Six households along Palace Road could be facing expropriation in the near future as the Ministry of Transportation of Ontario and the engineering company AECOM work towards reconstructing the 401 interchanges at that exit.
That news came as a surprise to Greater Napanee council last Tuesday, as it came straight from a potentially affected homeowner, and not an MTO representative during their presentation earlier in the meeting.
That bit of information was noticeably absent during the deputation, which included 20-plus slides that highlighted the MTO and AECOM’s preferred option for interchange upgrades. Along with Palace Road, upgrades to the County Road 41 interchange is also in the development phase.
While the final plans are yet to be finalized, council heard Palace Road homeowners have already received expropriation notices.
“I’m upset on behalf of this couple,” councillor Max Kaiser said in reference to a homeowner who spoke at the meeting. “We have these people in the room giving us a deputation about time lines, preliminary discussions, then we find out that these people have an expropriation notice. They’ve just gone through the process of buying the land and building a brand new house, now that’s all being thrown up in the air. I can’t imagine what they’re going through.”
The homeowners said the notice came after they had reached out to the MTO to see what kind of financial compensation they’d receive should their property value go down following the construction of the new exit. Homeowners have already expressed concern over increased traffic, noise and safety should the exit be moved closer to their homes.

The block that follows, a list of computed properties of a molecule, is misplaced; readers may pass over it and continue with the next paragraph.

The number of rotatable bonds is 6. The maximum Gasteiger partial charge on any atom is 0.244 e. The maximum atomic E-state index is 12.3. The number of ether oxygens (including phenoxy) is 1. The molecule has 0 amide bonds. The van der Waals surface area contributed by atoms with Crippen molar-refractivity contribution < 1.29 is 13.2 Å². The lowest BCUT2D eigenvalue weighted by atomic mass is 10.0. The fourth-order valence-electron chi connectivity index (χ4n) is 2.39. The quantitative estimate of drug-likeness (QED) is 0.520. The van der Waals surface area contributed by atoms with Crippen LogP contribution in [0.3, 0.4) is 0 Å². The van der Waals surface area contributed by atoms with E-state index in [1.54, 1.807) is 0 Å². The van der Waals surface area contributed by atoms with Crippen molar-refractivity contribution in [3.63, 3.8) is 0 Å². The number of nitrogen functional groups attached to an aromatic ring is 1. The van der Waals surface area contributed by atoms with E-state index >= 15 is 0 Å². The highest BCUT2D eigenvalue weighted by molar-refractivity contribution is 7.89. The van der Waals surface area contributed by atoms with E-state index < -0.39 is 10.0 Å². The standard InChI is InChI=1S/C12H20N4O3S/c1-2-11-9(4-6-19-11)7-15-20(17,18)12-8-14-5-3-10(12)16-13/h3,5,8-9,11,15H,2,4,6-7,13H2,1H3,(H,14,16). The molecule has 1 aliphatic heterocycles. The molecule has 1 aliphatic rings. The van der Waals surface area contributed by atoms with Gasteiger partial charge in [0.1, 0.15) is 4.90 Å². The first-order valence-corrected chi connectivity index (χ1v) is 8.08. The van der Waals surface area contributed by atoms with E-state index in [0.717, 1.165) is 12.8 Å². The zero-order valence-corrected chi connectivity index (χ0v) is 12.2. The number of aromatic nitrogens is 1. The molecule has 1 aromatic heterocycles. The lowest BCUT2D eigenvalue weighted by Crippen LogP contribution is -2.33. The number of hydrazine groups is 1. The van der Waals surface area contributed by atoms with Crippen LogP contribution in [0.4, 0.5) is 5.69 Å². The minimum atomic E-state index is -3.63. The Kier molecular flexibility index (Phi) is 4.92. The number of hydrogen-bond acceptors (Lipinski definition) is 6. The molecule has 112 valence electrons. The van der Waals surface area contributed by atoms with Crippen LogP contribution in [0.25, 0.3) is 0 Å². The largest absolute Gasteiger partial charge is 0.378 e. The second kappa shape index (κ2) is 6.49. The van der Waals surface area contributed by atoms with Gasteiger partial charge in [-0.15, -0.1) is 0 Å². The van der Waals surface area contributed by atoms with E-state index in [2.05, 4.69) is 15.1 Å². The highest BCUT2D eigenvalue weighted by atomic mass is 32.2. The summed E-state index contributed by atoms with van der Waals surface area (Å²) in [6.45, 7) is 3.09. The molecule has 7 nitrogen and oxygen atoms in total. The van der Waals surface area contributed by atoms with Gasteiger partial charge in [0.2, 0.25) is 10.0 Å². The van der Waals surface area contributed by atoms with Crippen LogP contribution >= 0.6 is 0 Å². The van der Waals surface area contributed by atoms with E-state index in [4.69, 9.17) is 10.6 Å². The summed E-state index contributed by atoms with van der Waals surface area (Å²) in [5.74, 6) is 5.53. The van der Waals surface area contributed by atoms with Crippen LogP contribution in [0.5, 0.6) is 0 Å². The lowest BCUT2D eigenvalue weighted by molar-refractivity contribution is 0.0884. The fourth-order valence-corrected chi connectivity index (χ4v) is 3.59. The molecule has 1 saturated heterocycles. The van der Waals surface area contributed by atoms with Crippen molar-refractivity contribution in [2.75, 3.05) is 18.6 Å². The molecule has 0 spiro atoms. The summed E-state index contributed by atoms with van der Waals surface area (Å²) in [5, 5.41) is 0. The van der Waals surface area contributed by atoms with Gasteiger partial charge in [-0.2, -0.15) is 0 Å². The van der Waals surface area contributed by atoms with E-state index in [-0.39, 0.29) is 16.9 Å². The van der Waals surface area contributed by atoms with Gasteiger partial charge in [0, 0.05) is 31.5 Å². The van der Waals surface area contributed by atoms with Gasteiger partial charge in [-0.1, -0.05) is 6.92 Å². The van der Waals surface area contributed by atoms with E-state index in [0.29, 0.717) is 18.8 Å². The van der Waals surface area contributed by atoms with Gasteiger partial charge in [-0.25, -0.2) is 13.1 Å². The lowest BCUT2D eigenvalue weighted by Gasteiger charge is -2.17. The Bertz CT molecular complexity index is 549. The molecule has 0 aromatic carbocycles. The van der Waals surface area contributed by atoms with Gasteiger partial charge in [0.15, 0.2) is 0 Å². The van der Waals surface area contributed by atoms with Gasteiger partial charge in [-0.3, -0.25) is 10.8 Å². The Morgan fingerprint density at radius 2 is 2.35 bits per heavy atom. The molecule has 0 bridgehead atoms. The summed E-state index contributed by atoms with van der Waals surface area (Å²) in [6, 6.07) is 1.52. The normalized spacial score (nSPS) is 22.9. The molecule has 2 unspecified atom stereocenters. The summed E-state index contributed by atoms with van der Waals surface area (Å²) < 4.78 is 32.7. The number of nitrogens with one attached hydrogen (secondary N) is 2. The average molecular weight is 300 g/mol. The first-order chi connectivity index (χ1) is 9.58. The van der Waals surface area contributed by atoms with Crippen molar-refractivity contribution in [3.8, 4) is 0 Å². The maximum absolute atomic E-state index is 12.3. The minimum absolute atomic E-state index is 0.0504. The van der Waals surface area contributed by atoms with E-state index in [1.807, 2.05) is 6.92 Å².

“When I heard this, it upset me as well,” added councillor Roger Cole, who was further surprised to learn the notices came ‘out of the blue’.
“There is no statistical problem with accidents at this interchange,” added councillor Shaune Lucas, who questioned whether the preferred option, which included building a bridge over Selby Creek, was the best one. “What I heard tonight was (accident numbers) was within the realm of course.”
“I don’t like the heavy handed tactics that have been imposed on these people,” added Lucas. “Especially when they didn’t even admit it.”
Before the discussion went much further, Mayor Gord Schermerhorn suggested a motion that would see councillor Kaiser and town CAO Ray Callery meet with the MTO on behalf of the residents. He cited a desire to not want to ‘burn any bridges’ before discussing the matter with the province.
“Let’s have the meeting with Kathy Moore (regional director of the MTO) and see where we can go with that,” said Schermerhorn.
The motion was unanimously carried.